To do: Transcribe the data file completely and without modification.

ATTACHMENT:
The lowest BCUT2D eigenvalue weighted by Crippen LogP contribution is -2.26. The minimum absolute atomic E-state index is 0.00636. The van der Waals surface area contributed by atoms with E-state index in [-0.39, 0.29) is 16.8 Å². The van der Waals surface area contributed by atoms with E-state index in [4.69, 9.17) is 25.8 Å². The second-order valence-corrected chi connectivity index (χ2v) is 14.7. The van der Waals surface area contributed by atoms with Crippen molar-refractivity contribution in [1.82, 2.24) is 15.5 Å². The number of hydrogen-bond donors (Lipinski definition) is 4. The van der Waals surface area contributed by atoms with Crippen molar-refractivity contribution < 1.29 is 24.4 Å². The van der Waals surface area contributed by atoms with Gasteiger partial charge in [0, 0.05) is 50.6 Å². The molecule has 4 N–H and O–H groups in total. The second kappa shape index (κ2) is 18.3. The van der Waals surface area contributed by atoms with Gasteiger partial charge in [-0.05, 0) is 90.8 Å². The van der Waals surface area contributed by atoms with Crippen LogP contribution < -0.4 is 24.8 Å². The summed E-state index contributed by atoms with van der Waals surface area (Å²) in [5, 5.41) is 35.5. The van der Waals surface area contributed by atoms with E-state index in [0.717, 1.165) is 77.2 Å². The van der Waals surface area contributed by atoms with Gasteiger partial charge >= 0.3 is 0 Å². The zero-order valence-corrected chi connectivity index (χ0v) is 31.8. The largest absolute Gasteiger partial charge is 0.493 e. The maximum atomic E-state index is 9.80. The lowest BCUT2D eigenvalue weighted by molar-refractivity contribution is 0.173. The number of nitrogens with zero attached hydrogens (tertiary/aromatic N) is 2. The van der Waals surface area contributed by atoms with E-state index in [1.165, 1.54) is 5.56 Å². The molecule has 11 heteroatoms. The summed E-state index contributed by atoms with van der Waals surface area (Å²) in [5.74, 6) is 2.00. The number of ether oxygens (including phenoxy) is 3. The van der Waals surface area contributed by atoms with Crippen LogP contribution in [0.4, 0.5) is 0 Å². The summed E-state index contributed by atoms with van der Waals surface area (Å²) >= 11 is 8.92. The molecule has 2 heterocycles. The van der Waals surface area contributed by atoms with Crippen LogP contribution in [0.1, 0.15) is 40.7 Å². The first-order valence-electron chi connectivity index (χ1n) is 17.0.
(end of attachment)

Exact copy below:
The lowest BCUT2D eigenvalue weighted by Crippen LogP contribution is -2.26. The minimum absolute atomic E-state index is 0.00636. The van der Waals surface area contributed by atoms with E-state index in [-0.39, 0.29) is 16.8 Å². The van der Waals surface area contributed by atoms with E-state index in [4.69, 9.17) is 25.8 Å². The second-order valence-corrected chi connectivity index (χ2v) is 14.7. The van der Waals surface area contributed by atoms with Crippen molar-refractivity contribution in [1.82, 2.24) is 15.5 Å². The number of hydrogen-bond donors (Lipinski definition) is 4. The van der Waals surface area contributed by atoms with Crippen molar-refractivity contribution < 1.29 is 24.4 Å². The van der Waals surface area contributed by atoms with Gasteiger partial charge in [0, 0.05) is 50.6 Å². The molecule has 4 N–H and O–H groups in total. The second kappa shape index (κ2) is 18.3. The van der Waals surface area contributed by atoms with Gasteiger partial charge in [-0.05, 0) is 90.8 Å². The van der Waals surface area contributed by atoms with Crippen LogP contribution < -0.4 is 24.8 Å². The summed E-state index contributed by atoms with van der Waals surface area (Å²) in [5, 5.41) is 35.5. The van der Waals surface area contributed by atoms with E-state index in [0.717, 1.165) is 77.2 Å². The van der Waals surface area contributed by atoms with Gasteiger partial charge >= 0.3 is 0 Å². The zero-order valence-corrected chi connectivity index (χ0v) is 31.8. The largest absolute Gasteiger partial charge is 0.493 e. The maximum atomic E-state index is 9.80. The lowest BCUT2D eigenvalue weighted by molar-refractivity contribution is 0.173. The number of nitrogens with zero attached hydrogens (tertiary/aromatic N) is 2. The van der Waals surface area contributed by atoms with E-state index in [1.165, 1.54) is 5.56 Å². The molecule has 11 heteroatoms. The summed E-state index contributed by atoms with van der Waals surface area (Å²) in [5.74, 6) is 2.00. The number of ether oxygens (including phenoxy) is 3. The van der Waals surface area contributed by atoms with Crippen LogP contribution in [0.4, 0.5) is 0 Å². The summed E-state index contributed by atoms with van der Waals surface area (Å²) >= 11 is 8.92. The molecule has 2 heterocycles. The van der Waals surface area contributed by atoms with Crippen LogP contribution in [0.1, 0.15) is 40.7 Å². The first-order valence-electron chi connectivity index (χ1n) is 17.0.